Oak Park's finance committee eyeing costs

Village board questions health dept. and evaluates adjudication department

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By Timothy Inklebarger

Staff Reporter

With an eye on next year's Oak Park village budget and looking for ways to cut government costs, members of the village board's finance committee Monday put tough questions to the heads of the Public Health Department and the Adjudication Services Department.

The adjudication department, used to process local ordinance citations issued by police and village staff, is relatively new at village hall. However the Public Health Department is a long-standing fixture even as other municipalities have eliminated local health departments. Transferring both services to the Cook County government on a fee basis has been informally discussed in recent years at village hall.

Robert H. Anderson, director of adjudication services, said his department is the central hub of the citation process in the village, processing citations such as parking tickets, traffic violations, building code violations and those involving curfew, nuisance and damage to village property, among others.

In a report to the finance committee, Anderson made case for local adjudication: The village keeps all revenues rather than splitting them with the county; police overtime is reduced since officers are less frequently required to attend local hearings and do not have to travel to the Maywood courthouse; and there is some convenience for local people who receive citations.

However, Trustee Adam Salzman was not convinced. Salzman said the presentation did not give a clear illustration of the costs associated with the adjudication department versus the benefits. Salzman said he was concerned that the information the committee was receiving was coming from a perspective of advocacy and suggested bringing in a third party to analyze the potential savings possible through reductions in the department.

Anderson told trustees that the village issues about 75,000 ordinance citations a year and collects about $2.5 million in fines, the majority of which are from parking tickets. The village spends, he said, $540,000 annually on costs in the department, most of that in salaries.

He said that if the village were to eliminate the adjudication department and send the work back to the Cook County circuit court, the amount collected could be cut in half as the revenue would be shared.

"The circuit court would take 53 percent off the top, and the village would receive 47 percent," Anderson said, noting that the amount could be further reduced by additional fees. 

Anderson suggested that elimination of the adjudication department could mean fewer cops on the streets because adjudication law judges in the village typically do not require officers to appear in court.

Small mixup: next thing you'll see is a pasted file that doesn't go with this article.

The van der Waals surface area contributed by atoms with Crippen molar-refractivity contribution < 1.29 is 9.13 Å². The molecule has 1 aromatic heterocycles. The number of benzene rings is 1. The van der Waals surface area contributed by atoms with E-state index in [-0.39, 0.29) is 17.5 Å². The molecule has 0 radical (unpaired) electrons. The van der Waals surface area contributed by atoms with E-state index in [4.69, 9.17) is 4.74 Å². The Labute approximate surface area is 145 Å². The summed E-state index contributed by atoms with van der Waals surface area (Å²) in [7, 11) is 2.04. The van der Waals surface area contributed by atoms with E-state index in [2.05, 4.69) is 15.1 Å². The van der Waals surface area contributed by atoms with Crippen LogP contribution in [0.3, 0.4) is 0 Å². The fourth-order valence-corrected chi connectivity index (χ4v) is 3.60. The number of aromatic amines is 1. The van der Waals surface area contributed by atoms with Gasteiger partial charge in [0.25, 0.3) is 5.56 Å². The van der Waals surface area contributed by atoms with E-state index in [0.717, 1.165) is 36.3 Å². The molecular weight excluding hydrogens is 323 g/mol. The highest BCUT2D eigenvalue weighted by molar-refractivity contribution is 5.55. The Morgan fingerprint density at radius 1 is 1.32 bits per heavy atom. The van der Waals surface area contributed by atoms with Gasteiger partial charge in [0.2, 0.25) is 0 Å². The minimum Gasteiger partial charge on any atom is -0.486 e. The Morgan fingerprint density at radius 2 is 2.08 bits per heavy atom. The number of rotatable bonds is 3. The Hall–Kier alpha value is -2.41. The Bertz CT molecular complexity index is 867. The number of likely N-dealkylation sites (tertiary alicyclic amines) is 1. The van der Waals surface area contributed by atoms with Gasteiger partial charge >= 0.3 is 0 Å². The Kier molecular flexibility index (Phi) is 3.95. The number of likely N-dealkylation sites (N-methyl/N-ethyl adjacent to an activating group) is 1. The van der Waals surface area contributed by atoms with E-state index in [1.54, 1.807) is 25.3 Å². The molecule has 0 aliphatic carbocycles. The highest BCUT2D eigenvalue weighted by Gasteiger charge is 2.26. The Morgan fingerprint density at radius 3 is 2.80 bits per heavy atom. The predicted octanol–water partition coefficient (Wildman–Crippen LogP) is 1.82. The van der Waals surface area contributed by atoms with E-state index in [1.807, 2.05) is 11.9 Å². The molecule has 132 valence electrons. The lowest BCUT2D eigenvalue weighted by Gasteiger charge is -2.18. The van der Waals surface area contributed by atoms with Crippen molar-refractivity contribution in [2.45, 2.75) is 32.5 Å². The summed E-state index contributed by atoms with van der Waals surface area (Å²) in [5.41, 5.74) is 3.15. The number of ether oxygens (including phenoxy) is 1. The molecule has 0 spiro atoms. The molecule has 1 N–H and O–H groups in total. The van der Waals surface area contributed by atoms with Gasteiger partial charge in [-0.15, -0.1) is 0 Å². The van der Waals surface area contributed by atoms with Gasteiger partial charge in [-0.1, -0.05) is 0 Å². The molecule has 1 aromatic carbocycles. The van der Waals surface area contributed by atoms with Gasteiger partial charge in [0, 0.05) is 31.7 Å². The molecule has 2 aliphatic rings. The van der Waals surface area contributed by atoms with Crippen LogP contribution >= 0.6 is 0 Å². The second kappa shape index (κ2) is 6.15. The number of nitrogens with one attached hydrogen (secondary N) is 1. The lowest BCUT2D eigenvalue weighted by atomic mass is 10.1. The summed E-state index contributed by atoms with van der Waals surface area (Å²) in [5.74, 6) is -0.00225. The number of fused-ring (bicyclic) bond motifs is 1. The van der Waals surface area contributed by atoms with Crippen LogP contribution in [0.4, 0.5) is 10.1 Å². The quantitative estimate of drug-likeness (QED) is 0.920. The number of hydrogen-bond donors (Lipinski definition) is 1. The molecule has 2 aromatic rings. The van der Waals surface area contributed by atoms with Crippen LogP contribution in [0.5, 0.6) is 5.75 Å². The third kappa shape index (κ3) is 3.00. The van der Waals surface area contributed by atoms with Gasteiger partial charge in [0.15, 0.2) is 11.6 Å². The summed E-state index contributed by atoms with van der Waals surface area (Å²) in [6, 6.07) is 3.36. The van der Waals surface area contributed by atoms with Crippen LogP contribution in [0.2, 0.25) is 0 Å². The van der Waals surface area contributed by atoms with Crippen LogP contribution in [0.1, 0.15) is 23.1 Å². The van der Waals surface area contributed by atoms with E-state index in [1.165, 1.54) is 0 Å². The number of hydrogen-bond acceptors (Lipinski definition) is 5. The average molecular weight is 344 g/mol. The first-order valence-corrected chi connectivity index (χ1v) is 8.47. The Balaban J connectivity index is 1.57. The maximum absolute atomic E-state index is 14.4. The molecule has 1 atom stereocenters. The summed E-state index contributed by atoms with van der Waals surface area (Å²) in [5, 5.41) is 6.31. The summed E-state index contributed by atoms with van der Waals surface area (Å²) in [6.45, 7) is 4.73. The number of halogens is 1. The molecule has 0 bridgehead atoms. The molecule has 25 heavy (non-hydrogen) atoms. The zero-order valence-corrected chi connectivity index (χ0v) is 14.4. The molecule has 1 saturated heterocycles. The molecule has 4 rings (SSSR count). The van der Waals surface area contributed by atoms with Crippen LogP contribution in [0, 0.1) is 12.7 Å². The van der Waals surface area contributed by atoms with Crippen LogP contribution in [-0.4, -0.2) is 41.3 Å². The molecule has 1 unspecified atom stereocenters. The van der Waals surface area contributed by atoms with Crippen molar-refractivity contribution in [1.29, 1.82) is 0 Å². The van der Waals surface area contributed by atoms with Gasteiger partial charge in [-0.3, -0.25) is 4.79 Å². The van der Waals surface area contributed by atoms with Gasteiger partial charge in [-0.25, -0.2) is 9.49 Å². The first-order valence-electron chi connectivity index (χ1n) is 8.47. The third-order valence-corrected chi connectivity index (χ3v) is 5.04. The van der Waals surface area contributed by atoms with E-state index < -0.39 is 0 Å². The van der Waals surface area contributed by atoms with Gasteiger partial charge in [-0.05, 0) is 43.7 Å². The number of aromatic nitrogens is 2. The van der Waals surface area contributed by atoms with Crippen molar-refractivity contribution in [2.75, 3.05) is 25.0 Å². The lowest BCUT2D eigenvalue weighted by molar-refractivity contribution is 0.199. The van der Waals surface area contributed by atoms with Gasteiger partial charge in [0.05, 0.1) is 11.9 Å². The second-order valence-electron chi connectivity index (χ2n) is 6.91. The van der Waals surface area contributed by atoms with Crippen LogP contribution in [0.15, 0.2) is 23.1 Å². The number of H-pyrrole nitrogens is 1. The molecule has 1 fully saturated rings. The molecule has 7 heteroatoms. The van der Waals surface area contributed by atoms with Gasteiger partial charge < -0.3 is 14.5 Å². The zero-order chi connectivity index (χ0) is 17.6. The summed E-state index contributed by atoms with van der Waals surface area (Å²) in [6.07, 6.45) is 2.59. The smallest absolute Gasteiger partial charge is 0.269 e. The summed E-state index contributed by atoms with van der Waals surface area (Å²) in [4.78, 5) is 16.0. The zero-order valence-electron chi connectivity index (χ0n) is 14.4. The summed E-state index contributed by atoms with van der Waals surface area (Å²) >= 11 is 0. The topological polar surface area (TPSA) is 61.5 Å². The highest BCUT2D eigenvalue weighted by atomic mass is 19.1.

"This would not be the case in circuit court," Anderson said in the memo, adding that the cost in police overtime could run more than $100,000 a year.

He said in the memo that transferring the citation hearings to the circuit court would reduce administration costs to the village by an estimated $190,000 annually.

Village President Anan Abu-Taleb told Anderson that the committee's inquiry into the cost associated with the department was a preliminary discussion on how to reduce spending.

"When I look at your budget and we spend $600,000 on your department and collect $60,000, no business would stay in business if they were losing $540,000 a year," he said.

Margaret Provost-Fyfe, director of the Department of Public Health, also gave a presentation to the committee, telling trustees that the village budgeted $798,519 from general funds in fiscal year 2013 and received revenues from restaurant inspection fees, animal licenses and other fees totaling $138,392. The village also spent $32,155 on the Oak Park Farmers Market, also under the purview of the health department, and took in revenues of $25,942.

Because the village runs its own health department, rather than letting the state or county handle the work, it received $317,356 in various grants.

She said the health department in 2013 conducted inspections of 250 food establishments, responded to 235 resident requests for rat control, issued 3,100 animal licenses and provided inspections of tattoo and tanning salon business.

An early projection for the department's 2015 is $956,397, Provost-Fyfe told trustees.

Trustee Peter Barber questioned whether some of the duties the department assumes are necessary, such as inspections of tattoo and piercing establishments.

"I am trying to figure out which are mandatory (as required by the state) versus which we took on over time," he said. "Food protection I get it. Rat control I get it. Animal control I get it. The rest of these I'm not real clear on."

He asked village staff to give a comparison on how other communities, such as Berwyn and Forest Park, handle such inspections. 

Email: tim@oakpark.com

Reader Comments

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john murtaGH from op  

Posted: July 31st, 2014 11:11 PM